The Pandemic has disrupted supply chains around the world for a wide range of goods, including electronics and other crucial pieces of IT equipment. Supplier relationship management has been put to task. Companies struggle to source needed parts, manage inventories and more. The current situation is undoubtedly causing stress for IT leaders. This unique situation also gives organizations the opportunity to reset their IT supply chain visibility and security policies.
The initial pandemic-driven remote-work mandate appears to be a permanent shift in many workers converting to a hybrid or full-time telework. This in turn led to a surge in electronics sales. With both increased demand and the fallout from recovering closures and continuing understaffed factories in China, this created a domino effect of shortages of both laptops and datacenter to edge supporting architecture. As 2022 kicks off, average lead-times for laptops and displays are 16 weeks, 8 to 16 weeks for servers and storage and 8 weeks to 9 months for networking gear.
The supply chain shortages create several risks for IT professionals. This includes third-party service providers’ physical or virtual access to information systems, software or intellectual property; poor information security practices at lower-tier suppliers; compromised software or hardware purchased from suppliers; and software security vulnerabilities in supply chain management or supplier systems.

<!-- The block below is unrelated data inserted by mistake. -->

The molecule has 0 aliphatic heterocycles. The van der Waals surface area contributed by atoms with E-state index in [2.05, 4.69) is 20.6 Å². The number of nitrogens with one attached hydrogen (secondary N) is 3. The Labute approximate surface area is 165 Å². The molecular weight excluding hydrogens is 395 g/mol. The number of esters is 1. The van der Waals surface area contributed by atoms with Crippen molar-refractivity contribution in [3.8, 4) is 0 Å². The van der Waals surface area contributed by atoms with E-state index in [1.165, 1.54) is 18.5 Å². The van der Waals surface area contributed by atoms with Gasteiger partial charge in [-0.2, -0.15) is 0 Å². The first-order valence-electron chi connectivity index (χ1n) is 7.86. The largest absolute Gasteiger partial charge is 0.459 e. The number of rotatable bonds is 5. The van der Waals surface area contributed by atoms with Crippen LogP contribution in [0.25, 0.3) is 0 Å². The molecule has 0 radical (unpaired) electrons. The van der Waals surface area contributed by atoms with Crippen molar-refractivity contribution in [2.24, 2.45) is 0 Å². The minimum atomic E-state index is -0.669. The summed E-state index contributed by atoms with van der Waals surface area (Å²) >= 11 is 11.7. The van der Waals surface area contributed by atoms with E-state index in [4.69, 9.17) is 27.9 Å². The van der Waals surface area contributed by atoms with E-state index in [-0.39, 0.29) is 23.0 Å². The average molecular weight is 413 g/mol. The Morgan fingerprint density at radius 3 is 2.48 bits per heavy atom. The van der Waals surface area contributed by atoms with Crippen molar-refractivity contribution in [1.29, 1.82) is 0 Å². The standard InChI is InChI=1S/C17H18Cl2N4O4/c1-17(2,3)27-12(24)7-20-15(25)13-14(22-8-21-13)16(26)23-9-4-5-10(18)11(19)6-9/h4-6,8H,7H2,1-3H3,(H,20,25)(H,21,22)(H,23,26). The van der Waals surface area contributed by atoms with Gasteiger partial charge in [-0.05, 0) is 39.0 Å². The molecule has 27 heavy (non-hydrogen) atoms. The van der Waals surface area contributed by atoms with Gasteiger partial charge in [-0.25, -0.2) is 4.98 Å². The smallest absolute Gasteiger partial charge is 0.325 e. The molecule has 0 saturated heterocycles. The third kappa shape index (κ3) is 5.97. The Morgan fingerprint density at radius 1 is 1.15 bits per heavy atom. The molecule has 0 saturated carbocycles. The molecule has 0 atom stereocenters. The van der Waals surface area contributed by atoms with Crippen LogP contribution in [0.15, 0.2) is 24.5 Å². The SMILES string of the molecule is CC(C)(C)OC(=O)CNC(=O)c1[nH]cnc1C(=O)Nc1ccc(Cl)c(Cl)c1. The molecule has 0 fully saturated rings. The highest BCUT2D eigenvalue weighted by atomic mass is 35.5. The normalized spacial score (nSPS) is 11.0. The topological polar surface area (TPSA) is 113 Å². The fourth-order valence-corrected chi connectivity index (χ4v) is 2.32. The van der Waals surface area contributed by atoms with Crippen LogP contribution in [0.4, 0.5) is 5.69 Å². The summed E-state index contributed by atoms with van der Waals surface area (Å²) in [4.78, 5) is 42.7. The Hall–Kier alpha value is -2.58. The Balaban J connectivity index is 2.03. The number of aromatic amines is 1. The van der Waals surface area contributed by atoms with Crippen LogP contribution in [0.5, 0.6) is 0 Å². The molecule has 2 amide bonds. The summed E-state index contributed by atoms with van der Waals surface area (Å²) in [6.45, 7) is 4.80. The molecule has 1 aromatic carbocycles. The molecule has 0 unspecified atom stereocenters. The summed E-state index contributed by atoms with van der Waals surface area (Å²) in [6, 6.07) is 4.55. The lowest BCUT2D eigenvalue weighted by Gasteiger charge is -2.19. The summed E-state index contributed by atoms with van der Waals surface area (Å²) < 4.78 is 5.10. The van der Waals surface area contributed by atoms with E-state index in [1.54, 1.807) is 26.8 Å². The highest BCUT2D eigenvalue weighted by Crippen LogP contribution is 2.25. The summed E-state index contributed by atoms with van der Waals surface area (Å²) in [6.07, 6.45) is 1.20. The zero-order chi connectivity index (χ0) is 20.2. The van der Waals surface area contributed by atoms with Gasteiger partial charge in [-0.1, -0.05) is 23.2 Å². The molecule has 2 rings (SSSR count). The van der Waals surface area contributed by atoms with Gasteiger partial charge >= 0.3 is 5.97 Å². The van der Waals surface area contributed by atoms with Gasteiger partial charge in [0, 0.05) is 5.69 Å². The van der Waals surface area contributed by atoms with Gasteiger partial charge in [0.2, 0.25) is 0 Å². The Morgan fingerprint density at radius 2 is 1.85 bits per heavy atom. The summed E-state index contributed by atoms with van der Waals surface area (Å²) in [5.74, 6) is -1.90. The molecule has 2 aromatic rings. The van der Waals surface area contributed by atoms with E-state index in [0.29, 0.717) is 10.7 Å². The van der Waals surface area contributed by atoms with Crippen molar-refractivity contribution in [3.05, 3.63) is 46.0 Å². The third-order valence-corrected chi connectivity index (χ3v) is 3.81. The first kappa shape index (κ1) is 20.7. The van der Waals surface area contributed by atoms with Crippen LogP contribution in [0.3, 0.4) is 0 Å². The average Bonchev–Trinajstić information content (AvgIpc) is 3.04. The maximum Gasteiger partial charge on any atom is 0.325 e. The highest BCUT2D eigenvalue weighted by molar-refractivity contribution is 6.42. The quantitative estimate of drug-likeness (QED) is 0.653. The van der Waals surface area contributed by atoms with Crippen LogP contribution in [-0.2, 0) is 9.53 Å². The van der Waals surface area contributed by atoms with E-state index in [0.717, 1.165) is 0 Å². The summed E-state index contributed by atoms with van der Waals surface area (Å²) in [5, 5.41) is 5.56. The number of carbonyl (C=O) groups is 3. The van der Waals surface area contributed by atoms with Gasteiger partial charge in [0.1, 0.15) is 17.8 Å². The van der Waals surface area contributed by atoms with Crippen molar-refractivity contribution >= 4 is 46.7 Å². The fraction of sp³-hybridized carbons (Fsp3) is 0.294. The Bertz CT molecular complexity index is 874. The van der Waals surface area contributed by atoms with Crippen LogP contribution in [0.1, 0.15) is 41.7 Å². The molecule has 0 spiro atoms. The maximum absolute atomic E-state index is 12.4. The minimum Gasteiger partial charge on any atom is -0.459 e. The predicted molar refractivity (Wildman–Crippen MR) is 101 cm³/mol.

To combat these new risks, many agencies are incorporating new security requirements into every request for proposal and contract, including the following:
Most importantly, working together with suppliers is more important than ever. Especially this is prevalent in small or mid-size private companies who want to be nimble enough to juggle resources to help one customer without hurting another. Small to mid-sized private suppliers are often more flexible with financial options. These options include accelerating payments and changing contract terms so receivables are more easily factored, providing a dynamic discounting program or leveraging supply-chain finance programs.
Letting the supplier have longer-term order forecasts will ensure priority status for supply delivery. Likewise, make a point to report supply constraint updates monthly. This will allow insight into the changing supply recovering times. The more a supplier can rely on and trust what it’s hearing from a customer, the more it can make the critical business decisions that can help it get through the crisis.
By addressing supply chain visibility and security now, companies will get through the current crisis. This will make their IT supply chains more resilient and secure in the years to come.